There is no graceful way to climb up onto the operating table, but the nurse brought a stool, helped me up, and then stood in front of me holding my hands while I arched my back and moaned at the sting of the novocaine (I think that’s what they injected to numb the surface before the real injection). Because my back is already numb, the worst part of the spinal is just the anticipation and the fear. On this, the third time, that was considerably lessened. I almost didn’t notice the pressure as he inserted the needle and was surprised when he said it was over and I could swing my feet up onto the table (again, no easy graceful way for a nine-months pregnant woman to accomplish this maneuver.)

Perhaps this time the dosage was a bit different or something, while my feet and legs got warm and prickly, there wasn’t the incredible stinging with thousands of needles and the distress I felt as they grew heavier and heavier and I couldn’t shift them to make the stinging go away. I felt less alert to what was going on, tuned out the nurses’ chatter as they prepared everything. I kept clinging to my phrase, my heart is ready and that in turn opened the door to other phrases, other prayers.

One of the great fruits of praying the Liturgy of the Hours daily is that I have a great store of words and phrases stocked in my memory to draw on at a time like this. Previously I’d have been confined to praying Our Fathers and Hail Marys or trying to form my own extemporaneous prayers. Those were there too; but not my only resources.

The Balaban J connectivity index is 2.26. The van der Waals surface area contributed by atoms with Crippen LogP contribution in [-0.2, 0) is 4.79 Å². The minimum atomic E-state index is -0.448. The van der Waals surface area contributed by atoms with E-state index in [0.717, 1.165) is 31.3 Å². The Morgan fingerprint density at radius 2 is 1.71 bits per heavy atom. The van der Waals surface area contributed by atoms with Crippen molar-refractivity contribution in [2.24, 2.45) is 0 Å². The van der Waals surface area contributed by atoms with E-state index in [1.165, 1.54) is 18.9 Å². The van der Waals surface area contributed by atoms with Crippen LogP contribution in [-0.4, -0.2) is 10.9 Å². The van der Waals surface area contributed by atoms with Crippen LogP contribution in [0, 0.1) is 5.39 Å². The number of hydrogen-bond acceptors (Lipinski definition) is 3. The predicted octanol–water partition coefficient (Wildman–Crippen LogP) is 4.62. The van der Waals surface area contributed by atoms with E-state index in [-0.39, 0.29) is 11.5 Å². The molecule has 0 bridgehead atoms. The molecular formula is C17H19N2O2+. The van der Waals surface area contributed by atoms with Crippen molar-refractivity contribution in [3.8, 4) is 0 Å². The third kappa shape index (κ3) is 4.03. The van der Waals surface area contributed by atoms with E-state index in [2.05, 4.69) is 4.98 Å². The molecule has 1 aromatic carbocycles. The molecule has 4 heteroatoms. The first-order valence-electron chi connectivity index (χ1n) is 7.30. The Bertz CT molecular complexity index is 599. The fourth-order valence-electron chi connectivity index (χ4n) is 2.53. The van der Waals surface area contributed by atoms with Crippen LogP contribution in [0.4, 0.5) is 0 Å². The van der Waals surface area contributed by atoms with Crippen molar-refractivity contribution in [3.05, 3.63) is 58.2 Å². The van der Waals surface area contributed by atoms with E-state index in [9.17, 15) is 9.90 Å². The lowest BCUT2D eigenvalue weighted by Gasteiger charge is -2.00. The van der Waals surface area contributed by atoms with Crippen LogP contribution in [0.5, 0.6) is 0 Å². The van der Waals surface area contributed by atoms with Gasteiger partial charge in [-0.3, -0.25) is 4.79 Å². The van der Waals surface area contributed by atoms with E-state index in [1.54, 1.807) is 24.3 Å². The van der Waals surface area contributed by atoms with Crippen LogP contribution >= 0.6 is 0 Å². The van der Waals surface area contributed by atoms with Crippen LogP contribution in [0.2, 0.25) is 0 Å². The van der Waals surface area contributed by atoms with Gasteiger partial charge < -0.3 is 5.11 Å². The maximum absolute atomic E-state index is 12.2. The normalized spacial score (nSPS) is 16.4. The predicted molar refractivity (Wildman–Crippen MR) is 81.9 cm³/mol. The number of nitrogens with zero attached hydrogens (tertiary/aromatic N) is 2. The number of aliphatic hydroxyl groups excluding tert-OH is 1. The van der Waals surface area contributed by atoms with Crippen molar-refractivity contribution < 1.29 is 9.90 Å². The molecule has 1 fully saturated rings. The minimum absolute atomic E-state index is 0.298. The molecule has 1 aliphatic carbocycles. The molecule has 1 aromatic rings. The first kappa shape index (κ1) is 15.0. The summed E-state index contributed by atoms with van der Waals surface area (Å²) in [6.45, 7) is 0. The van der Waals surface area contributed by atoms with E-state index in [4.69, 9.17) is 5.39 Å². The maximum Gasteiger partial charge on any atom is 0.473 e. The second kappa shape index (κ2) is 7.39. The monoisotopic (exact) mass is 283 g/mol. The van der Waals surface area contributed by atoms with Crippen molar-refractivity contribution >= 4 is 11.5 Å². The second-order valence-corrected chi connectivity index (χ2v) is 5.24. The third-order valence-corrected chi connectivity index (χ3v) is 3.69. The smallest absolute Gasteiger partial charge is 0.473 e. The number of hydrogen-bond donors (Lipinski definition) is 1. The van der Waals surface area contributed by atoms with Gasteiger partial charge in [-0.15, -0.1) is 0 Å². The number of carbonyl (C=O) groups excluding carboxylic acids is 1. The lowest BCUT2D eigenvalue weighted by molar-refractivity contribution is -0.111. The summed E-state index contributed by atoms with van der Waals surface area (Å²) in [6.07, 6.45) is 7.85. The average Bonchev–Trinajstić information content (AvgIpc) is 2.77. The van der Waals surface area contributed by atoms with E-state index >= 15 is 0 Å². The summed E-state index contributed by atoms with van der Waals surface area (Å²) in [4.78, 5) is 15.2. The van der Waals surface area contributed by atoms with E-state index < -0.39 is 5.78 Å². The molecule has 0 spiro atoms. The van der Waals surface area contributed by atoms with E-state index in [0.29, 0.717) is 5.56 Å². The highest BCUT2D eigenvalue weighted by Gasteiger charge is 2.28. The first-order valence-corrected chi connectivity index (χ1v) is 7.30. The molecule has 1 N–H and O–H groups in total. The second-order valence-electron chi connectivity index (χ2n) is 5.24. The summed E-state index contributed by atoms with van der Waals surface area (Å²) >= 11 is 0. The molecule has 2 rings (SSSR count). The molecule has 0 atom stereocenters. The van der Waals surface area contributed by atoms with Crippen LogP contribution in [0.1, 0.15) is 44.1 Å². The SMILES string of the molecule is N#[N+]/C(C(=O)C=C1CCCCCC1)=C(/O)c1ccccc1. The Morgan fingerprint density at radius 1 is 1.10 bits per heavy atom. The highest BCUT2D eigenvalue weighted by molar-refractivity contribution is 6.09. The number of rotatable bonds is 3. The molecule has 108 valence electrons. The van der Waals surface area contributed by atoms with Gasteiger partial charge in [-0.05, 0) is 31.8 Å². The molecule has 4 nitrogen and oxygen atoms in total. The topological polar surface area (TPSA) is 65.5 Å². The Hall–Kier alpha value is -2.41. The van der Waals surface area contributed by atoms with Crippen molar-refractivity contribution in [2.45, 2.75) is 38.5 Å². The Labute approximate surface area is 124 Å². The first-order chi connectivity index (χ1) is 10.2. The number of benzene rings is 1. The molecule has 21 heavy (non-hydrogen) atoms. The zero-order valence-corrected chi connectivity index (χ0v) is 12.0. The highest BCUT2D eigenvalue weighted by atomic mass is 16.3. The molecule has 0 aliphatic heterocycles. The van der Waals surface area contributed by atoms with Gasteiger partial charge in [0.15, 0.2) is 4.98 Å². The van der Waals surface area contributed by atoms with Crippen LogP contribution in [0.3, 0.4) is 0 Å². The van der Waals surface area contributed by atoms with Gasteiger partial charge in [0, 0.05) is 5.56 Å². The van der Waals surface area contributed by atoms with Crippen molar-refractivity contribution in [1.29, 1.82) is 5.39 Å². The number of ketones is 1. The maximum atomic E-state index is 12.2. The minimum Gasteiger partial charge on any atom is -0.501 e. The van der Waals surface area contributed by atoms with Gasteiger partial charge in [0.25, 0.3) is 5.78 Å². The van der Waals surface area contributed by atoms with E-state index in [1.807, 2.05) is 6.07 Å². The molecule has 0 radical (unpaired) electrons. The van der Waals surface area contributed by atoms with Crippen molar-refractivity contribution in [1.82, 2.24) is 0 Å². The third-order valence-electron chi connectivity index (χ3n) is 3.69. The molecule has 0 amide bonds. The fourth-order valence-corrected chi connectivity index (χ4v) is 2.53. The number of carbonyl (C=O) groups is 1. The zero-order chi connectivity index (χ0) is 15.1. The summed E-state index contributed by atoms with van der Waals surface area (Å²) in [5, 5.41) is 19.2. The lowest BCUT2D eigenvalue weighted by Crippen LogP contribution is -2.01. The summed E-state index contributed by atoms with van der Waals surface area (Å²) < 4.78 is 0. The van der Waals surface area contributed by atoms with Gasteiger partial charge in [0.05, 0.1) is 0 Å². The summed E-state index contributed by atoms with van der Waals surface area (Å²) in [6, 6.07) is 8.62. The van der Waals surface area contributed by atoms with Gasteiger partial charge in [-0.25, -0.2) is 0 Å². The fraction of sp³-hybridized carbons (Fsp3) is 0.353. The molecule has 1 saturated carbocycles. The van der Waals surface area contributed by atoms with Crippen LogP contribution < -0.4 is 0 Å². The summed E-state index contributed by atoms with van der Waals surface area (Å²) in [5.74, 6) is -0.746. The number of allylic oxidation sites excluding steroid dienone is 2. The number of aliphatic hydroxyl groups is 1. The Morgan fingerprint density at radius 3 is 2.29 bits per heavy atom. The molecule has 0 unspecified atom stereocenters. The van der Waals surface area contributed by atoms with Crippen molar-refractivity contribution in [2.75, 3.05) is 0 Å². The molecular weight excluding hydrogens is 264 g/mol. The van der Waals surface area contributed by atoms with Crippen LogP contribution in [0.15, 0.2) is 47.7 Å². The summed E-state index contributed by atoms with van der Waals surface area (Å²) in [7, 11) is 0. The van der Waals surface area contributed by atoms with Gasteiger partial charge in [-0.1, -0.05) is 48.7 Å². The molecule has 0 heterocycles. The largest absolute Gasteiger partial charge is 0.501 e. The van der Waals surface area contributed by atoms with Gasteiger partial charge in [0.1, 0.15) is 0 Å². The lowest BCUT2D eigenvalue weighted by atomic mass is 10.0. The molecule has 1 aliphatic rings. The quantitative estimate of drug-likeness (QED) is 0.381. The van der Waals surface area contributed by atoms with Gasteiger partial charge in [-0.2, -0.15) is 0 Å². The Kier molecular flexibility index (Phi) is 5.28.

I love you, Lord, you are my strength.,

You are my rock, my stronghold, my fortress: I stand firm.

In the shadow of your wings I take refuge.

Your rod and your staff give me courage.

God, come to my assistance. Lord, make haste to help me.

Your word is a lamp to my feet and a light to my path.

Lord, into your hands I commend my spirit

and many others.

At first I battled the discomfort of the spinal taking hold, my body numbing below the chest, then the prep—you don’t actually lose all sensation below the spinal, you just lose all sense of pain. It is disorienting and uncomfortable still to feel touch and pressure and be unable to move or respond, unable to even exactly pinpoint where the sensations are coming from. The words of the psalms and other prayers helped me to direct my attention elsewhere. I took this time in the early stages of the surgery to focus on the various intentions for which I planned to offer up the ordeal.

It was oddly comforting to have my arms spread out and taped to arm rests on either side, laid out upon a cross. I found it so with Bella’s birth too. Very easy to unite my suffering to Christ’s when I’m on my own cross. With Sophie’s birth I only had my right arm stretched out, the left one was free and I held Dom’s hand and I missed the external mirroring of my internal reality.